Side-Chain Swap In Conducting Polymers | Chemical & Engineering News
Volume 90 Issue 2 | p. 33 | Concentrates
Issue Date: January 9, 2012

Side-Chain Swap In Conducting Polymers

Substituting furan for thiophene creates flexibility in promoting nanostructural order in solar-cell polymers
Department: Science & Technology
News Channels: JACS In C&EN, Organic SCENE
Keywords: solar cells, furan, side chains, nanostructural order, conducting polymer, photovoltaics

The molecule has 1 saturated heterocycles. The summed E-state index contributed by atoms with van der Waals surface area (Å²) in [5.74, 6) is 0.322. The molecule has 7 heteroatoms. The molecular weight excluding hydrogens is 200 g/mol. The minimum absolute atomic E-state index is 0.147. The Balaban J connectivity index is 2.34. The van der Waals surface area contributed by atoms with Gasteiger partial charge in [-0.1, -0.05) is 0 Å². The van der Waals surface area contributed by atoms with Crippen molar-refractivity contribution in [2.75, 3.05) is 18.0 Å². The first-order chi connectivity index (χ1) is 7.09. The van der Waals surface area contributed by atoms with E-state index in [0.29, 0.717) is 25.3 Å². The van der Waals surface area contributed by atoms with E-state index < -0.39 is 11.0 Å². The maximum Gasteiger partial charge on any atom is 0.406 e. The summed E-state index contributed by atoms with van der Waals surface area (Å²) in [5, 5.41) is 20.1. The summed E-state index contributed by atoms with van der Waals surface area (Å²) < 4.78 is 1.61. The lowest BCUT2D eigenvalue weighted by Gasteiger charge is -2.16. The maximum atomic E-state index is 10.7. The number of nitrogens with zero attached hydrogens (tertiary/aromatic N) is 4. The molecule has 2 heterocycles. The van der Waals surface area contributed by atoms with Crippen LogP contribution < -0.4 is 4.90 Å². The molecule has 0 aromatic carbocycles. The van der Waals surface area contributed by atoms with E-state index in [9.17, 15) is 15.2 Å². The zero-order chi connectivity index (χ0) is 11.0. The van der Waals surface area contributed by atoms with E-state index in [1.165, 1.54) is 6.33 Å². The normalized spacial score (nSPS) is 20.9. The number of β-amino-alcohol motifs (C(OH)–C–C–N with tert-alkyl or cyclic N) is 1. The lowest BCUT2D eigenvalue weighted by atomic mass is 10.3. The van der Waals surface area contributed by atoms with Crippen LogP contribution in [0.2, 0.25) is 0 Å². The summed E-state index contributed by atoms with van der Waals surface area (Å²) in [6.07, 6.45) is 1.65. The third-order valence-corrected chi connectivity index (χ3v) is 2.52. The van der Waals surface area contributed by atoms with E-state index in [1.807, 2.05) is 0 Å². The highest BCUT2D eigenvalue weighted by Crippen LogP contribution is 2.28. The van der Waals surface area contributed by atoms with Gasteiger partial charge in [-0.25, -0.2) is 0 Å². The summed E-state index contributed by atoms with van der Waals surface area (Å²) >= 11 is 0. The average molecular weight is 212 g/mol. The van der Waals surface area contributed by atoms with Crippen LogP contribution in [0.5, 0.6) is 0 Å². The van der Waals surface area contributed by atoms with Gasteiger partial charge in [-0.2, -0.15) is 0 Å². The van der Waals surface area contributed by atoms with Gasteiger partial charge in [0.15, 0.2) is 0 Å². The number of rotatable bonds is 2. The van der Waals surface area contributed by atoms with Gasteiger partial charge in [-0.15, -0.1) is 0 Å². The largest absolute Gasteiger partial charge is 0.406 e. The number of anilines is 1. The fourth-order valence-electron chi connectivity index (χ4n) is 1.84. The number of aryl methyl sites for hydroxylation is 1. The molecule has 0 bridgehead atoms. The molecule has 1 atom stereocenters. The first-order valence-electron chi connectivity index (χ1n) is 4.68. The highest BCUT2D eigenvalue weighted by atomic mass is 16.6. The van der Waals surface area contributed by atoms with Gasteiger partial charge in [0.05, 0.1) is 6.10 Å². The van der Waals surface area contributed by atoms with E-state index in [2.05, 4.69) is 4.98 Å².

Scientists who create organic polymers for solar-cell applications can now boost nanostructural order more easily using linear alkyl side chains, rather than branched ones. These researchers have known that linear substituents in polymers used to make photovoltaic devices improve structural order by reducing π-π stacking distances between polymer backbones. But polymers with linear alkyl substituents tend to be less soluble—and therefore less amenable to solution processing—than their branched brethren. A team led by Jean M. J. Fréchet of the University of California, Berkeley, and King Abdullah University of Science & Technology, in Saudi Arabia, now reports that swapping furan units for some of the thiophene units in the backbone of such polymers produces a material that maintains its solubility, even with linear alkyl side chains (J. Am. Chem. Soc., DOI: 10.1021/ja2089662). Using a polymer dubbed PDPP2FT-C14, the researchers created a bulk heterojunction solar cell with an efficiency of 6.5%, which outperforms solar cells with similar polymers containing branched side chains or polymers with entirely thiophene-based backbones.

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